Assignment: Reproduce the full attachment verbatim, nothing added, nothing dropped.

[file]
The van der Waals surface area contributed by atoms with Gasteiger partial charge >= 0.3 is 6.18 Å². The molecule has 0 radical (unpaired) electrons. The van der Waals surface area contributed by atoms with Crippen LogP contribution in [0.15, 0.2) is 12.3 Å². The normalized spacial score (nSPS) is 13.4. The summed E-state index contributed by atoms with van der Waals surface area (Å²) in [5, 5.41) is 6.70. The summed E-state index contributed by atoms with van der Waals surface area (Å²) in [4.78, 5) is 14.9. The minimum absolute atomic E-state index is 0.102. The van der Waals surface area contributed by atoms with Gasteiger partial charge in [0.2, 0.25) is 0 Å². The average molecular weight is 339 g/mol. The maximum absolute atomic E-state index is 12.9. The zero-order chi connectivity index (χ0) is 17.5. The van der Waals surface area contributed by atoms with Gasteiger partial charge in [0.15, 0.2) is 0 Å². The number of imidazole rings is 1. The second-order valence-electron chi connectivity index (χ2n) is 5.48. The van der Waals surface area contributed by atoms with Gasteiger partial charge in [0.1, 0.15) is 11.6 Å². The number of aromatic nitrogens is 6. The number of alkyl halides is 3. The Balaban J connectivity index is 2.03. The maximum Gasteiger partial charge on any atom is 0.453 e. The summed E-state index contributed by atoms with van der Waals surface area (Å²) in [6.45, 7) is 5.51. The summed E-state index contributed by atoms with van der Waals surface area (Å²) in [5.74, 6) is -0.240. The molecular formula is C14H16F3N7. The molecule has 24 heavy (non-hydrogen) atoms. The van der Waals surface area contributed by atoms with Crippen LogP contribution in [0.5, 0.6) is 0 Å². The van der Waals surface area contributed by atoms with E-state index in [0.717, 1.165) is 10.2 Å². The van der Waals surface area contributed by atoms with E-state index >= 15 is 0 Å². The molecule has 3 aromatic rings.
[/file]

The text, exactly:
The van der Waals surface area contributed by atoms with Gasteiger partial charge >= 0.3 is 6.18 Å². The molecule has 0 radical (unpaired) electrons. The van der Waals surface area contributed by atoms with Crippen LogP contribution in [0.15, 0.2) is 12.3 Å². The normalized spacial score (nSPS) is 13.4. The summed E-state index contributed by atoms with van der Waals surface area (Å²) in [5, 5.41) is 6.70. The summed E-state index contributed by atoms with van der Waals surface area (Å²) in [4.78, 5) is 14.9. The minimum absolute atomic E-state index is 0.102. The van der Waals surface area contributed by atoms with Gasteiger partial charge in [0.2, 0.25) is 0 Å². The average molecular weight is 339 g/mol. The maximum absolute atomic E-state index is 12.9. The zero-order chi connectivity index (χ0) is 17.5. The van der Waals surface area contributed by atoms with Gasteiger partial charge in [0.15, 0.2) is 0 Å². The number of imidazole rings is 1. The second-order valence-electron chi connectivity index (χ2n) is 5.48. The van der Waals surface area contributed by atoms with Gasteiger partial charge in [0.1, 0.15) is 11.6 Å². The number of aromatic nitrogens is 6. The number of alkyl halides is 3. The Balaban J connectivity index is 2.03. The maximum Gasteiger partial charge on any atom is 0.453 e. The summed E-state index contributed by atoms with van der Waals surface area (Å²) in [6.45, 7) is 5.51. The summed E-state index contributed by atoms with van der Waals surface area (Å²) in [5.74, 6) is -0.240. The molecular formula is C14H16F3N7. The molecule has 24 heavy (non-hydrogen) atoms. The van der Waals surface area contributed by atoms with Crippen LogP contribution in [0.5, 0.6) is 0 Å². The van der Waals surface area contributed by atoms with E-state index in [0.717, 1.165) is 10.2 Å². The van der Waals surface area contributed by atoms with E-state index >= 15 is 0 Å². The molecule has 3 aromatic rings.